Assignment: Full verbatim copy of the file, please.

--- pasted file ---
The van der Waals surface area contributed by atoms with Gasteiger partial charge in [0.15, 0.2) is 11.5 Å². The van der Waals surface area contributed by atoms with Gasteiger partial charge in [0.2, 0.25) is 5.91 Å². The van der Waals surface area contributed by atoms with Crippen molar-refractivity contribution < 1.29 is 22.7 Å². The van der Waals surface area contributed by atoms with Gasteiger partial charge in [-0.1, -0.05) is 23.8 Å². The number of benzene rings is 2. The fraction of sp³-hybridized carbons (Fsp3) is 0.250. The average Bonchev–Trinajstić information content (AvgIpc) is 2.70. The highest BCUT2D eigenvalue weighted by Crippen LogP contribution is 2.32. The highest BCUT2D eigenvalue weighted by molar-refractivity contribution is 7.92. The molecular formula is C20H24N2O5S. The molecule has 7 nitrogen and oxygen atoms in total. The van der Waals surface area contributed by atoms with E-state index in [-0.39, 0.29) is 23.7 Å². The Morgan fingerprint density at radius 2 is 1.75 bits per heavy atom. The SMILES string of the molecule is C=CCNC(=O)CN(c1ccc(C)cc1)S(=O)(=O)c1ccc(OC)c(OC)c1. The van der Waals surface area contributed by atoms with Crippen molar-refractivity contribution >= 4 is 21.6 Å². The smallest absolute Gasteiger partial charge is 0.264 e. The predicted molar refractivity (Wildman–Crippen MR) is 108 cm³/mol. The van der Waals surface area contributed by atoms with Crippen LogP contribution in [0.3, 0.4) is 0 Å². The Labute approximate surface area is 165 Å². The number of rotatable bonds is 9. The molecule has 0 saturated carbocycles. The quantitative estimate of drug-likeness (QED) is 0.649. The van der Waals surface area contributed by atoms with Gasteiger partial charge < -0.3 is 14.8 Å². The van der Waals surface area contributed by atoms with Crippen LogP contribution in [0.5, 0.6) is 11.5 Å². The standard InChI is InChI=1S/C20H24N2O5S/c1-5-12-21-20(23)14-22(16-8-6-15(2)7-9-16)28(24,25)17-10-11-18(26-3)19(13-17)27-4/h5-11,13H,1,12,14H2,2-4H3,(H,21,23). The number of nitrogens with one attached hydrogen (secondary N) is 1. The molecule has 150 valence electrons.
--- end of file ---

The van der Waals surface area contributed by atoms with Gasteiger partial charge in [0.15, 0.2) is 11.5 Å². The van der Waals surface area contributed by atoms with Gasteiger partial charge in [0.2, 0.25) is 5.91 Å². The van der Waals surface area contributed by atoms with Crippen molar-refractivity contribution < 1.29 is 22.7 Å². The van der Waals surface area contributed by atoms with Gasteiger partial charge in [-0.1, -0.05) is 23.8 Å². The number of benzene rings is 2. The fraction of sp³-hybridized carbons (Fsp3) is 0.250. The average Bonchev–Trinajstić information content (AvgIpc) is 2.70. The highest BCUT2D eigenvalue weighted by Crippen LogP contribution is 2.32. The highest BCUT2D eigenvalue weighted by molar-refractivity contribution is 7.92. The molecular formula is C20H24N2O5S. The molecule has 7 nitrogen and oxygen atoms in total. The van der Waals surface area contributed by atoms with E-state index in [-0.39, 0.29) is 23.7 Å². The Morgan fingerprint density at radius 2 is 1.75 bits per heavy atom. The SMILES string of the molecule is C=CCNC(=O)CN(c1ccc(C)cc1)S(=O)(=O)c1ccc(OC)c(OC)c1. The van der Waals surface area contributed by atoms with Crippen molar-refractivity contribution >= 4 is 21.6 Å². The smallest absolute Gasteiger partial charge is 0.264 e. The predicted molar refractivity (Wildman–Crippen MR) is 108 cm³/mol. The van der Waals surface area contributed by atoms with Crippen LogP contribution in [0.3, 0.4) is 0 Å². The Labute approximate surface area is 165 Å². The number of rotatable bonds is 9. The molecule has 0 saturated carbocycles. The quantitative estimate of drug-likeness (QED) is 0.649. The van der Waals surface area contributed by atoms with Gasteiger partial charge < -0.3 is 14.8 Å². The van der Waals surface area contributed by atoms with Crippen LogP contribution in [0.5, 0.6) is 11.5 Å². The standard InChI is InChI=1S/C20H24N2O5S/c1-5-12-21-20(23)14-22(16-8-6-15(2)7-9-16)28(24,25)17-10-11-18(26-3)19(13-17)27-4/h5-11,13H,1,12,14H2,2-4H3,(H,21,23). The number of nitrogens with one attached hydrogen (secondary N) is 1. The molecule has 150 valence electrons.